The past few years have seen quite a bit of regulatory activity. The SEC’s Office of Compliance Inspections and Examination (now known as the “Office of Examinations”) issued nine Risk Alerts in 2020, five in 2019 and five more in 2018. Add to this the usual 2020 and 2019 versions of SEC’s Examination Priorities (with the 2021 edition soon to be issued), one monumental Final Rule (Investment Adviser Marketing) and you have a massive amount of information to digest. So . . . once again it seems wise to take this opportunity to summarize the most relevant of those SEC releases and give you the opportunity to review what is of pressing concern to the regulators:
OCIE Observations : Investment Adviser Compliance Programs (November 19, 2020)
Key takeaway: Each adviser should adopt policies and procedures that take into consideration the nature of that firm’s operations. The policies and procedures should be designed to prevent violations from occurring, detect violations that have occurred, and correct promptly any violations that have occurred. The Compliance Rule requires each adviser to review its policies and procedures no less frequently than annually to determine their adequacy and the effectiveness of their implementation. Although the Compliance Rule requires only annual reviews, advisers should consider the need for interim reviews in response to significant compliance events, changes in business arrangements, and regulatory developments.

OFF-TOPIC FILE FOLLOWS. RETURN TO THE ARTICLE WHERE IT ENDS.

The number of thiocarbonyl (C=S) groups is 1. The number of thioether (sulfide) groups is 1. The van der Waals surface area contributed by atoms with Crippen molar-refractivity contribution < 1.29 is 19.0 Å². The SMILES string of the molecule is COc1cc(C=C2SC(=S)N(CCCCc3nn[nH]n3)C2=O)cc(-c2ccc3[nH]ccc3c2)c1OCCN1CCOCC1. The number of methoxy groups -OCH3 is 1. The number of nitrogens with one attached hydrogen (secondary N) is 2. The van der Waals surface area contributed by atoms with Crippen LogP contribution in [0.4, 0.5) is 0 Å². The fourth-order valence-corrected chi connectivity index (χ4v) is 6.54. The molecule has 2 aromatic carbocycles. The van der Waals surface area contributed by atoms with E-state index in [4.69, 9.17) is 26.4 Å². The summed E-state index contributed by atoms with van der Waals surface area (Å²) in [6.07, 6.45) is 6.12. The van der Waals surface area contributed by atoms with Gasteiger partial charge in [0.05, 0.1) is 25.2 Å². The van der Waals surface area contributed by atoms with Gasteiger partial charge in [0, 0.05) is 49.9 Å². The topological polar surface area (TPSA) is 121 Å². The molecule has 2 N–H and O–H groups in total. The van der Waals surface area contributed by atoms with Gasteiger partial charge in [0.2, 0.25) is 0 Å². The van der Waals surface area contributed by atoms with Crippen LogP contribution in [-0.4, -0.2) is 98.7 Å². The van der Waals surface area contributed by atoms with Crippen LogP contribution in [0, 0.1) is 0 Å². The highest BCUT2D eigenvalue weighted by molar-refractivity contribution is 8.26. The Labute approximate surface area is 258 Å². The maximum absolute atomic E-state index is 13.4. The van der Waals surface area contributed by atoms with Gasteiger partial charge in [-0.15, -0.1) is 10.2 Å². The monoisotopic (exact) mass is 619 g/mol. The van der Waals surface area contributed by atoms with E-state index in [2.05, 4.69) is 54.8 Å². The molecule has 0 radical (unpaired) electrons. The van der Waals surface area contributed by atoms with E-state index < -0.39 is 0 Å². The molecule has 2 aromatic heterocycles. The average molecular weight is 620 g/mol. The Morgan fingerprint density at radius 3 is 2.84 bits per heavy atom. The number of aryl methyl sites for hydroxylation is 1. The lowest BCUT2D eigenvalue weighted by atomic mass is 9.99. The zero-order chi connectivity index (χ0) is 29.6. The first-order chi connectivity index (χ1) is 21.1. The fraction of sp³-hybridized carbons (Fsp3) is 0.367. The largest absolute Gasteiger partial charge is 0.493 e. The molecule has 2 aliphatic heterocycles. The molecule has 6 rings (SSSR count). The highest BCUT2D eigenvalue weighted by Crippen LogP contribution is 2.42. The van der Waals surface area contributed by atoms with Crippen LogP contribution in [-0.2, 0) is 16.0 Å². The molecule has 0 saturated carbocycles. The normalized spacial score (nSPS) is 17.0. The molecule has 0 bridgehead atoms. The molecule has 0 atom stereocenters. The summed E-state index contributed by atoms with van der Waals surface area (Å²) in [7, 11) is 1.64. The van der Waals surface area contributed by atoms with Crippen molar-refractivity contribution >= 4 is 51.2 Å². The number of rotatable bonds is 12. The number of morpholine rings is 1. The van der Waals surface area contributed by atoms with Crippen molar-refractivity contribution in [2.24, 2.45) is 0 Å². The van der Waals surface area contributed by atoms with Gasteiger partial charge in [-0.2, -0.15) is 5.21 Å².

View the Risk Alert: OCIE Observations: Investment Adviser Compliance Programs
OCIE Observations from Examinations of Investment Advisers: Supervision, Compliance and Multiple Branch Offices (November 9, 2020)
Key takeaway: The staff observed that the branch office model may pose certain risk factors that advisers should consider in designing and implementing their compliance programs and in supervising personnel and processes occurring in branch offices. These risks may be heightened when the main and branch offices have different practices. For example, advisers that do not monitor, review, and/or test their branch office activities may not be aware that the compliance controls they have adopted are not effectively implemented or do not appropriately address the intended risks and conflicts in these remote locations. While many of the issues are not unique to advisers that use the branch office model, such entities may be more susceptible to the issues discussed herein because, among other things, geographically dispersed personnel may develop different practices or disparate ways of communicating.
Cybersecurity: Safeguarding Client Accounts against Credential Compromise (September 15, 2020)
Key takeaway: “Credential stuffing” is a method of cyber-attack to client accounts that uses compromised client login credentials, resulting in the possible loss of customer assets and unauthorized disclosure of sensitive personal information. Credential stuffing is emerging as a more effective way for attackers to gain unauthorized access to customer accounts and/or firm systems than traditional brute force password attacks.
View the Risk Alert: Cybersecurity: Safeguarding Client Accounts against Credential Compromise
Cybersecurity: Ransomware Alert (July 10, 2020)
Key takeaway: SEC has observed an increase in sophistication of ransomware attacks on SEC registrants. The perpetrators behind these attacks typically demand compensation (ransom) to maintain the integrity and/or confidentiality of customer data or for the return of control over registrant systems. In light of these threats, SEC encourages registrants to monitor the cybersecurity alerts published by the Department of Homeland Security Cybersecurity and Infrastructure Security Agency.